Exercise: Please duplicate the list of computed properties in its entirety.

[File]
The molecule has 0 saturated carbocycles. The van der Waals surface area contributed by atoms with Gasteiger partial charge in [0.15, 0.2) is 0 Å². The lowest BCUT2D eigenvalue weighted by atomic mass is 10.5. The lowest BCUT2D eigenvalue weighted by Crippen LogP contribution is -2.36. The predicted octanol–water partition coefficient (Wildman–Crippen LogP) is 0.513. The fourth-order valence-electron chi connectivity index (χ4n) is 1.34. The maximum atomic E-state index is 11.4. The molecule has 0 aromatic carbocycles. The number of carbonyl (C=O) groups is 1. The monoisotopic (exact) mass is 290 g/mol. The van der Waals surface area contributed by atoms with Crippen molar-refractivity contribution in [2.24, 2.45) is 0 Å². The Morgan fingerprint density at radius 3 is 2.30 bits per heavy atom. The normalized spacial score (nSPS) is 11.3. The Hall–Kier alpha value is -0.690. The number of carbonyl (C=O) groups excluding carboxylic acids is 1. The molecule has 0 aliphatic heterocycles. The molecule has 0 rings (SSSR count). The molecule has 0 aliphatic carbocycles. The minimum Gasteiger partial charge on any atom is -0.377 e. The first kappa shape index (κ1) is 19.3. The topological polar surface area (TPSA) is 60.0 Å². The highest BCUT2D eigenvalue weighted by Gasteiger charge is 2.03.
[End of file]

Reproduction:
The molecule has 0 saturated carbocycles. The van der Waals surface area contributed by atoms with Gasteiger partial charge in [0.15, 0.2) is 0 Å². The lowest BCUT2D eigenvalue weighted by atomic mass is 10.5. The lowest BCUT2D eigenvalue weighted by Crippen LogP contribution is -2.36. The predicted octanol–water partition coefficient (Wildman–Crippen LogP) is 0.513. The fourth-order valence-electron chi connectivity index (χ4n) is 1.34. The maximum atomic E-state index is 11.4. The molecule has 0 aromatic carbocycles. The number of carbonyl (C=O) groups is 1. The monoisotopic (exact) mass is 290 g/mol. The van der Waals surface area contributed by atoms with Crippen molar-refractivity contribution in [2.24, 2.45) is 0 Å². The Morgan fingerprint density at radius 3 is 2.30 bits per heavy atom. The normalized spacial score (nSPS) is 11.3. The Hall–Kier alpha value is -0.690. The number of carbonyl (C=O) groups excluding carboxylic acids is 1. The molecule has 0 aliphatic heterocycles. The molecule has 0 rings (SSSR count). The molecule has 0 aliphatic carbocycles. The minimum Gasteiger partial charge on any atom is -0.377 e. The first kappa shape index (κ1) is 19.3. The topological polar surface area (TPSA) is 60.0 Å². The highest BCUT2D eigenvalue weighted by Gasteiger charge is 2.03.